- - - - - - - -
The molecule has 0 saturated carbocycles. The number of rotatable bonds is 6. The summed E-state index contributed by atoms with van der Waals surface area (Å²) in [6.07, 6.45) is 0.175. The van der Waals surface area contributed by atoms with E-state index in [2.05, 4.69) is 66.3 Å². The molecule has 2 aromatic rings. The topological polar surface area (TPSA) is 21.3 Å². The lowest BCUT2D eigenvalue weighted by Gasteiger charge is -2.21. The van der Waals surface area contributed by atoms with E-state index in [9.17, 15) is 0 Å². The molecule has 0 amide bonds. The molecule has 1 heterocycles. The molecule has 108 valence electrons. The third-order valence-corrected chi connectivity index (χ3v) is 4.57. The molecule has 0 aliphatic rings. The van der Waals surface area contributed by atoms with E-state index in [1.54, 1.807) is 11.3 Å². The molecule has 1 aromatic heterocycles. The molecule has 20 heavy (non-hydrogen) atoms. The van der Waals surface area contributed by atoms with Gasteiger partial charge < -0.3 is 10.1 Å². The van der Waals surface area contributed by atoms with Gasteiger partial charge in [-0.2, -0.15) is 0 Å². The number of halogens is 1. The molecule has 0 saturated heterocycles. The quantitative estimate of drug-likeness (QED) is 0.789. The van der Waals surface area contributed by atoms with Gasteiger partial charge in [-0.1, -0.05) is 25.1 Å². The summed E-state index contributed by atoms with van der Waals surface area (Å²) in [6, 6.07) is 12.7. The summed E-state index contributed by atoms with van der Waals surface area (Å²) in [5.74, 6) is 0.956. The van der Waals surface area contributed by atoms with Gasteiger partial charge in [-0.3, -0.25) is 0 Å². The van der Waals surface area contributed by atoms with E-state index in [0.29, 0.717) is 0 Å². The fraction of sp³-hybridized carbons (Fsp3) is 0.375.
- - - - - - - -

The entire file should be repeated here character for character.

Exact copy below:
The molecule has 0 saturated carbocycles. The number of rotatable bonds is 6. The summed E-state index contributed by atoms with van der Waals surface area (Å²) in [6.07, 6.45) is 0.175. The van der Waals surface area contributed by atoms with E-state index in [2.05, 4.69) is 66.3 Å². The molecule has 2 aromatic rings. The topological polar surface area (TPSA) is 21.3 Å². The lowest BCUT2D eigenvalue weighted by Gasteiger charge is -2.21. The van der Waals surface area contributed by atoms with E-state index in [9.17, 15) is 0 Å². The molecule has 0 amide bonds. The molecule has 1 heterocycles. The molecule has 108 valence electrons. The third-order valence-corrected chi connectivity index (χ3v) is 4.57. The molecule has 0 aliphatic rings. The van der Waals surface area contributed by atoms with E-state index in [1.54, 1.807) is 11.3 Å². The molecule has 1 aromatic heterocycles. The molecule has 20 heavy (non-hydrogen) atoms. The van der Waals surface area contributed by atoms with Gasteiger partial charge < -0.3 is 10.1 Å². The van der Waals surface area contributed by atoms with Gasteiger partial charge in [-0.2, -0.15) is 0 Å². The number of halogens is 1. The molecule has 0 saturated heterocycles. The quantitative estimate of drug-likeness (QED) is 0.789. The van der Waals surface area contributed by atoms with Gasteiger partial charge in [-0.1, -0.05) is 25.1 Å². The summed E-state index contributed by atoms with van der Waals surface area (Å²) in [6, 6.07) is 12.7. The summed E-state index contributed by atoms with van der Waals surface area (Å²) in [5.74, 6) is 0.956. The van der Waals surface area contributed by atoms with Gasteiger partial charge in [-0.3, -0.25) is 0 Å². The van der Waals surface area contributed by atoms with E-state index in [0.29, 0.717) is 0 Å². The fraction of sp³-hybridized carbons (Fsp3) is 0.375.